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Korean ‘Big 3’ Shipbuilders to Go On Strikes, Followed by STX
Aftermath of Restructuring
Korean ‘Big 3’ Shipbuilders to Go On Strikes, Followed by STX
  • By Jung Min-hee
  • June 20, 2016, 10:00
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Conflicts between the managements and labor unions of the ‘Big Three’ shipbuilders are on the rise while those of mid-size shipbuilders are in a harmony mood.
Conflicts between the managements and labor unions of the ‘Big Three’ shipbuilders are on the rise while those of mid-size shipbuilders are in a harmony mood.

 

Conflicts between the managements and labor unions of the ‘Big Three’ shipbuilders are on the rise. The local shipbuilders so called “Big Three” -- Hyundai Heavy Industries, Daewoo Shipbuilding & Marine Engineering, and Samsung Heavy Industries -- are now all in the preliminary procedures for strike. STX Offshore & Shipbuilding, which had already gone under legal management, also decided to go on strike. The aftermaths of the industry restructuring seem to escalate the labor disputes into the full-scale starting from July. According to the shipbuilding industry on June 20, STX Offshore & Shipbuilding, which is under legal management, decided to go on strike on June 19 with gaining 55%votes of labor union members.

On June 17, Hyundai Heavy Industries held a temporary meeting of representatives todecide on a dispute occurrence. The labor union is expected to submit the application for labor dispute mediation to the Central Labor Relations Committee within today. Samsung Heavy Industries workers’ council, on the other hand, is adjusting the date for the vote, after deciding to go on strike on 15. Daewoo Shipbuilding & Marine union also conducted a strike vote last week, passing it with a high rate of 85% being in favor of the strike.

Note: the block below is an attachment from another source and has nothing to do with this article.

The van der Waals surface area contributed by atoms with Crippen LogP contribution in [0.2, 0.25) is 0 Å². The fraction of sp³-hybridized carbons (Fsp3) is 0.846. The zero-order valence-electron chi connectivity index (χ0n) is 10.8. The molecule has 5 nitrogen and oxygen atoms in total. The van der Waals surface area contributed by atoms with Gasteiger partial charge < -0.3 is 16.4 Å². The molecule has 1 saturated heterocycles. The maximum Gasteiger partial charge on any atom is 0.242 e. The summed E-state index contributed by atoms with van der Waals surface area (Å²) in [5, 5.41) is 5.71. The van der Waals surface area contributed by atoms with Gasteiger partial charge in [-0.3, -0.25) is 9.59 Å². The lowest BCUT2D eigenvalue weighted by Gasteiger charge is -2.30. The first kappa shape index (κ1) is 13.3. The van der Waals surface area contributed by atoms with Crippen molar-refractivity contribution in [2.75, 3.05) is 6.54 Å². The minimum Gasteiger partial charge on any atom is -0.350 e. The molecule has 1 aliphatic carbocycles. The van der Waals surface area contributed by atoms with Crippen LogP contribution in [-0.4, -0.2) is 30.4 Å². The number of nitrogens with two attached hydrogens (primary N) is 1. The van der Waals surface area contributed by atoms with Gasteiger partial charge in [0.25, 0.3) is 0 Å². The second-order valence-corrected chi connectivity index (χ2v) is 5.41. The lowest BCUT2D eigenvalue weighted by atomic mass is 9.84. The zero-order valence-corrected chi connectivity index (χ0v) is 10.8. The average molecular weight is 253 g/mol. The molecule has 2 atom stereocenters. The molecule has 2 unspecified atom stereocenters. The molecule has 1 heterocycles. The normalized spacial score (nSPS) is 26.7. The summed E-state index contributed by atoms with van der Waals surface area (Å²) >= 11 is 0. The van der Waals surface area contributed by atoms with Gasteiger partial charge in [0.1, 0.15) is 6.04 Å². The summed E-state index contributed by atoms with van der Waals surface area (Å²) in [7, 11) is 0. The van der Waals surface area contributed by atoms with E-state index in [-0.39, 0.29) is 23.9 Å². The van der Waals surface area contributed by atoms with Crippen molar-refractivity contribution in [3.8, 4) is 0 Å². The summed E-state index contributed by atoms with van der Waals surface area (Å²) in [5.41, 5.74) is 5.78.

The labor unions are justifying the strikes by ascribing them to the harsh restructuring of their companies. Over 2000 workers of Hyundai Heavy Industries have made voluntary resignation, and the spin-off of its facility business unit is also in the process. The unstable employment of the workers being spread out along with the spin-off process is also increasing the level of union opposition. Daewoo Shipbuilding & Marine is planning to reduce 3,000 employees by 2019, and Samsung Heavy Industries also announced they will reduce their employees by 30% to 40%. Earlier, STX Offshore & Shipbuilding had announced the plan to reduce the employees by 30% at the end of last year.

Voices are coming in the industry that the strike should be avoided even in the worst case. Nevertheless, there is no way to iron out an arbitration to the labor disputes. “We can understand such tough reactions of the labor unions to the employment reduction,” an industry insider said, adding, “But the strike could result in an irreversible situation where the creditors stop the various supports needed for their survival. 

In contrast, labor unions of mid-sized shipbuilding companies like Hanjin Heavy Industries & Construction, Sungdong Shipbuilding & Marine, and Dae Sun Shipbuilding & Engineering, are in a “harmony mode.” In particular, the union of Hanjin Heavy Industries entrusted the management with the authority to deal the wage and the collective bargaining. The entrustment took place first in 80 years since the foundation of the company in 1937.